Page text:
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I'm trying to test a multi-threaded C++ DLL. This DLL is supposed to be thread-safe. I have it wrapped with boost.python, and I'd like to create multiple python threads to exercise the DLL through the boost.python wrapper. I'm actually trying to cause threading problems.

What I can't seem to find good documentation on is whether the python interpreter will support two of its threads (on different cores, say) calling into an imported module concurrently, and whether the GIL needs tending at all given that I don't want any added safety above what the DLL is supposed to provide.

Can anyone describe or refer me to a description of python calling DLL modules from multiple threads and how the GIL is suppsed to be used in this case?

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Apparently you will have to release the GIL by yourself, otherwise you will have no more than one thread running at a time. See stackoverflow.com/questions/1576737/… – lvella Dec 12 '11 at 20:38
Is this a duplicate of stackoverflow.com/questions/8009613 ? – Matthew Scouten Dec 12 '11 at 22:11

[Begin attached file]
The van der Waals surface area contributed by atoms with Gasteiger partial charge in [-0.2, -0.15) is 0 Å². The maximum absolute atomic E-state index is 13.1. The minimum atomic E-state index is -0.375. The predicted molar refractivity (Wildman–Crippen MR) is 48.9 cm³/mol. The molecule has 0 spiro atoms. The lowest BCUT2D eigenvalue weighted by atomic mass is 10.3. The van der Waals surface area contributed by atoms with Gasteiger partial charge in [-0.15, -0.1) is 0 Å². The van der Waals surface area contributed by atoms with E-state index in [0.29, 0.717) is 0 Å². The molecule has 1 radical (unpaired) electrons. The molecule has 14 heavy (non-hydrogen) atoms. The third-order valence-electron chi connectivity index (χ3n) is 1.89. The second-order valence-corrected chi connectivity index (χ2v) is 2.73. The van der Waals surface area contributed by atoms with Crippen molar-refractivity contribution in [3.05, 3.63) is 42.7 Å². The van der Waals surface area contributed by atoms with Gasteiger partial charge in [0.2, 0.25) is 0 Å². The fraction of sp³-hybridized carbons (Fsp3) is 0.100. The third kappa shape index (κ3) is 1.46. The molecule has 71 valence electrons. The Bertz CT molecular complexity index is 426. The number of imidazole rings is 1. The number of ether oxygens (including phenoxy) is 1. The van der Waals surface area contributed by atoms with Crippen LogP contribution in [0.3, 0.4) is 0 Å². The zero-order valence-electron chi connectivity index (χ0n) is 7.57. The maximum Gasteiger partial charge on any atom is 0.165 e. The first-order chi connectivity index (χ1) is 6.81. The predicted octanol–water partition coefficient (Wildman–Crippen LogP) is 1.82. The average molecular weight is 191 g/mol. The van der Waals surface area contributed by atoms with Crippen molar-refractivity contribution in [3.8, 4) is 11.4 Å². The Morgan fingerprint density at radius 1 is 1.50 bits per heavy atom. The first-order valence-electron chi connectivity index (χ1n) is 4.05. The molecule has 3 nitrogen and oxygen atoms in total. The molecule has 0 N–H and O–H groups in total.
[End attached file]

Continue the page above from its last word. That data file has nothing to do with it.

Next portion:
A side question: if I don't release the GIL, and the C++ code called from Python creates a thread, can this thread call python code safely or not. I suppose not as it would explain a crash I got... – MatthieuW Dec 14 '11 at 10:42

How to release GIL when calling a C++ function from Python via Boost.Pyhton:


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up vote 1 down vote accepted

The answer is no, the GIL will never truly multi-thread unless the DLL manually releases the lock. Python allows exactly one thread to run at a time unless the extension manually says, "I'm blocked, carry on without me." This is commonly done with the Py_BEGIN_ALLOW_THREADS macro (and undone with Py_END_ALLOW_THREADS) defined in python's include/ceval.h. Once an extension does this, python will allow another thread to run, and the first thread doing any python stuff will likely cause problems (as the comment question notes.) It's really meant for blocking on I/O or going into heavy compute time.

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